/ 23 May 2024

The silent threat: Degrading veld endangers global food and ecosystems

Namaqua Veld 1
The Namaqua veld. File photo

When a forest is destroyed, it is called deforestation, and evokes a great deal of emotion. But the destruction of ancient rangelands happens in silence, according to Ibrahim Thiaw, the executive secretary of the United Nations Convention to Combat Desertification (UNCCD).

The world’s rangelands, or veld as it is known in South Africa, consist of grasslands, savannas, shrublands, wetlands, tundra and deserts that cover more than half of the land surface and are in a perilous condition with up to 50% degraded, a new UNCCD report has warned.

This degradation, caused by overuse, misuse, climate change and biodiversity loss, poses a severe threat to food supplies and thus to the well-being or survival of billions of people, the report found.

Pastures, meadows and rangelands are often perceived as “land frontiers” that are of little value until they are transformed by human hands, Thiaw wrote in the report.

“The term ‘development’ is often taken to mean human action, agricultural development, destruction of natural habitats, draining of wetlands, or urban development. Rangelands are often referred to as arable land, a sign that planners see them as better ‘developed’ when transformed than when left in their natural state.”

These extensive ecosystems provide biodiversity, support rural livelihoods, account for a sixth of global food production, and represent nearly  a third of the planet’s carbon reservoir. 

Two billion people — small-scale herders, ranchers and farmers, who are often poor — depend on healthy rangelands, and marginalised pastoralists and livestock breeders find it hard to influence development policies.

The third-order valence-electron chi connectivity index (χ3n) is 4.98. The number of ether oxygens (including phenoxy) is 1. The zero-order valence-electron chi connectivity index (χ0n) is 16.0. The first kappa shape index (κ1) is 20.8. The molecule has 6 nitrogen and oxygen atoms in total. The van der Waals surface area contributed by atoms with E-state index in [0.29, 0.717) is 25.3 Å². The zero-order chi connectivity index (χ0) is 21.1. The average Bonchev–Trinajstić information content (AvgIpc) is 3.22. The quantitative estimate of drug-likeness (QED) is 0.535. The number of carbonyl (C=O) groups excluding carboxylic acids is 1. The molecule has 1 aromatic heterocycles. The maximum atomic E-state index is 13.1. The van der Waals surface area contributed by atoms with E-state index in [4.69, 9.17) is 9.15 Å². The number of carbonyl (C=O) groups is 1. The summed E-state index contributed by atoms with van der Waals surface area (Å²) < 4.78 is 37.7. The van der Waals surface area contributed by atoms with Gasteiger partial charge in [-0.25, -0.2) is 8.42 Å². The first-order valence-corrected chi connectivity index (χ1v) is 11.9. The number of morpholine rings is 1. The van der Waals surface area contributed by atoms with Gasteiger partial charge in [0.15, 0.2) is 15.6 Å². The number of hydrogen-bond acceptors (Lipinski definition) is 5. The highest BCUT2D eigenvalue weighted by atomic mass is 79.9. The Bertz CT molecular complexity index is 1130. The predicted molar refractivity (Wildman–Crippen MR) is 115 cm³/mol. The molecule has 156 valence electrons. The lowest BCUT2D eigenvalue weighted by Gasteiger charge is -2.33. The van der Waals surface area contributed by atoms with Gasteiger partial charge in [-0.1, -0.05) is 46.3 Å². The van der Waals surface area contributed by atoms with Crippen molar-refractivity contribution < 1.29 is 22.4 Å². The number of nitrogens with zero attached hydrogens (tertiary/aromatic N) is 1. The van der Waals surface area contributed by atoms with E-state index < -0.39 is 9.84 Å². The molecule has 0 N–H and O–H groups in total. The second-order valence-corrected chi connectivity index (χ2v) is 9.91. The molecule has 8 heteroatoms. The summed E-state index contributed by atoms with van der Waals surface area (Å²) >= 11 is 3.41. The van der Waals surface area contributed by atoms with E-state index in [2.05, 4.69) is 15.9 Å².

They are “voiceless, powerless, and generally, a minority” in the political and administrative machinery, the report noted. “Although estimated to number half a billion souls, they are sometimes classified as indigenous peoples or as societal outsiders.”

The degradation of rangelands is largely driven by converting pastures to cropland and other land use because of population growth and urban expansion, rapidly rising food, fibre and fuel demands, excessive grazing, abandonment and policies that encourage over-exploitation.

Ironically efforts to increase food security and productivity by converting rangelands to crop production in mostly arid regions have resulted in degraded land and lower agricultural yields, the report noted. 

Rangelands are also often poorly understood and limited reliable data undermines the sustainable management of their value in food provisioning and climate regulation. 

In addition, weak and ineffective governance, poorly implemented policies and regulations, and the lack of investment in rangeland communities and sustainable production models undermine them, the authors said.

A core recommendation is to protect pastoralism, a mobile way of life dating back millennia. It is centred on the production of sheep, goats, cattle, horses, camels, yaks, llamas or other domesticated herbivores, along with semi-domesticated species such as bison and reindeer. 

Rangelands are an important economic engine in many countries and define cultures, the report said. Home to a quarter of the world’s languages, they also host numerous World Heritage Sites and “have shaped the value systems, customs and identities of pastoralists for thousands of years”.

In many West African states, livestock production employs 80% of the population. In Central Asia and Mongolia, 60% of the land area is used as grazing rangelands, with livestock herding supporting nearly a third of the region’s population. Livestock production accounts for 19% of Ethiopia’s GDP and 4% of India’s. In Brazil, which produces 16% of the world’s beef, a third of agribusiness GDP is generated by cattle livestock.